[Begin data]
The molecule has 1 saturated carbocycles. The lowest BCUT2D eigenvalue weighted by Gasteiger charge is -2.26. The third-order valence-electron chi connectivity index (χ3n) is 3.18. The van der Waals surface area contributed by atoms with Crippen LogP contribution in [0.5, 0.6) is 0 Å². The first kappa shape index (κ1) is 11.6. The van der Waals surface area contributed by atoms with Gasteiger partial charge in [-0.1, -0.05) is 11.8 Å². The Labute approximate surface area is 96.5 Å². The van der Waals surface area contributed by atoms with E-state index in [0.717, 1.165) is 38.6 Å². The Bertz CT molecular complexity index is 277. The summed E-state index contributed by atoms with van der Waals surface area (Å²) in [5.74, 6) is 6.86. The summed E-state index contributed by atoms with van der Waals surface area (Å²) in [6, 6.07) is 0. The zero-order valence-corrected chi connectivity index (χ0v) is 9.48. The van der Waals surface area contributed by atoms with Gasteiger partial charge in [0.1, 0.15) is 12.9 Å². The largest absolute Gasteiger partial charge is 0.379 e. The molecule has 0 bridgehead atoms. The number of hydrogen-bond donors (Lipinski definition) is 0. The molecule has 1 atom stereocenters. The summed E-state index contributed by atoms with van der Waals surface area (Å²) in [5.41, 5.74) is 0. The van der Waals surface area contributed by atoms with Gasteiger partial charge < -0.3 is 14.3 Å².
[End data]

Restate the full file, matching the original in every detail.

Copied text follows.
The molecule has 1 saturated carbocycles. The lowest BCUT2D eigenvalue weighted by Gasteiger charge is -2.26. The third-order valence-electron chi connectivity index (χ3n) is 3.18. The van der Waals surface area contributed by atoms with Crippen LogP contribution in [0.5, 0.6) is 0 Å². The first kappa shape index (κ1) is 11.6. The van der Waals surface area contributed by atoms with Gasteiger partial charge in [-0.1, -0.05) is 11.8 Å². The Labute approximate surface area is 96.5 Å². The van der Waals surface area contributed by atoms with E-state index in [0.717, 1.165) is 38.6 Å². The Bertz CT molecular complexity index is 277. The summed E-state index contributed by atoms with van der Waals surface area (Å²) in [5.74, 6) is 6.86. The summed E-state index contributed by atoms with van der Waals surface area (Å²) in [6, 6.07) is 0. The zero-order valence-corrected chi connectivity index (χ0v) is 9.48. The van der Waals surface area contributed by atoms with Gasteiger partial charge in [0.1, 0.15) is 12.9 Å². The largest absolute Gasteiger partial charge is 0.379 e. The molecule has 0 bridgehead atoms. The number of hydrogen-bond donors (Lipinski definition) is 0. The molecule has 1 atom stereocenters. The summed E-state index contributed by atoms with van der Waals surface area (Å²) in [5.41, 5.74) is 0. The van der Waals surface area contributed by atoms with Gasteiger partial charge < -0.3 is 14.3 Å².